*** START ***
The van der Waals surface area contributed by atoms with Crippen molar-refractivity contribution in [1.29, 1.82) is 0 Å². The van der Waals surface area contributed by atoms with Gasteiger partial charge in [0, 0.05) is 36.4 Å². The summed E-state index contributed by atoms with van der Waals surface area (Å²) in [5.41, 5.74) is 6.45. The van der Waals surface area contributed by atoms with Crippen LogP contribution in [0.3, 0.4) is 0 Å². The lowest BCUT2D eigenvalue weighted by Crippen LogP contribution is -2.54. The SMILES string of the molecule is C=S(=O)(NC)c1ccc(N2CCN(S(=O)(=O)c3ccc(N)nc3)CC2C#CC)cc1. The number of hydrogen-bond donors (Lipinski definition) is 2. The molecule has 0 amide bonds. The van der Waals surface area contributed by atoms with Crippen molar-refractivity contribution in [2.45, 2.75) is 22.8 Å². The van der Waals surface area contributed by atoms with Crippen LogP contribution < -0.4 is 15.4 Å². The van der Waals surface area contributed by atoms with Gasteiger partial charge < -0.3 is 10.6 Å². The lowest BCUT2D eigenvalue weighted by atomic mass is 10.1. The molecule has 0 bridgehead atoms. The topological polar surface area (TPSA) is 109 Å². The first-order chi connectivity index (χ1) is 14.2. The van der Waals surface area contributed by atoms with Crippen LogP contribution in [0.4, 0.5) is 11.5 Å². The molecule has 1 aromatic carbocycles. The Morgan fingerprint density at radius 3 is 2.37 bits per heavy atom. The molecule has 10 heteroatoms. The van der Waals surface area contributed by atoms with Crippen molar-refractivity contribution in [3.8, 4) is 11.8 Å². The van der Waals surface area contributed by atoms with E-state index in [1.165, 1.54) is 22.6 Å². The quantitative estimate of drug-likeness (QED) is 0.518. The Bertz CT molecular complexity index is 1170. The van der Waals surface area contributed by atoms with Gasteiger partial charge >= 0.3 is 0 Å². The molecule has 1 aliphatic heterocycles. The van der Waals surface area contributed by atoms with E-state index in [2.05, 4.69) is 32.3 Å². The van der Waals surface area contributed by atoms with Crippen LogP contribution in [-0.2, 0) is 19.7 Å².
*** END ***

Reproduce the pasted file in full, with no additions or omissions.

The van der Waals surface area contributed by atoms with Crippen molar-refractivity contribution in [1.29, 1.82) is 0 Å². The van der Waals surface area contributed by atoms with Gasteiger partial charge in [0, 0.05) is 36.4 Å². The summed E-state index contributed by atoms with van der Waals surface area (Å²) in [5.41, 5.74) is 6.45. The van der Waals surface area contributed by atoms with Crippen LogP contribution in [0.3, 0.4) is 0 Å². The lowest BCUT2D eigenvalue weighted by Crippen LogP contribution is -2.54. The SMILES string of the molecule is C=S(=O)(NC)c1ccc(N2CCN(S(=O)(=O)c3ccc(N)nc3)CC2C#CC)cc1. The number of hydrogen-bond donors (Lipinski definition) is 2. The molecule has 0 amide bonds. The van der Waals surface area contributed by atoms with Crippen molar-refractivity contribution in [2.45, 2.75) is 22.8 Å². The van der Waals surface area contributed by atoms with Crippen LogP contribution < -0.4 is 15.4 Å². The van der Waals surface area contributed by atoms with Gasteiger partial charge < -0.3 is 10.6 Å². The lowest BCUT2D eigenvalue weighted by atomic mass is 10.1. The molecule has 0 bridgehead atoms. The topological polar surface area (TPSA) is 109 Å². The first-order chi connectivity index (χ1) is 14.2. The van der Waals surface area contributed by atoms with Crippen LogP contribution in [0.4, 0.5) is 11.5 Å². The molecule has 1 aromatic carbocycles. The Morgan fingerprint density at radius 3 is 2.37 bits per heavy atom. The molecule has 10 heteroatoms. The van der Waals surface area contributed by atoms with Crippen molar-refractivity contribution in [3.8, 4) is 11.8 Å². The van der Waals surface area contributed by atoms with E-state index in [1.165, 1.54) is 22.6 Å². The quantitative estimate of drug-likeness (QED) is 0.518. The Bertz CT molecular complexity index is 1170. The van der Waals surface area contributed by atoms with Gasteiger partial charge >= 0.3 is 0 Å². The molecule has 1 aliphatic heterocycles. The van der Waals surface area contributed by atoms with E-state index in [2.05, 4.69) is 32.3 Å². The van der Waals surface area contributed by atoms with Crippen LogP contribution in [-0.2, 0) is 19.7 Å².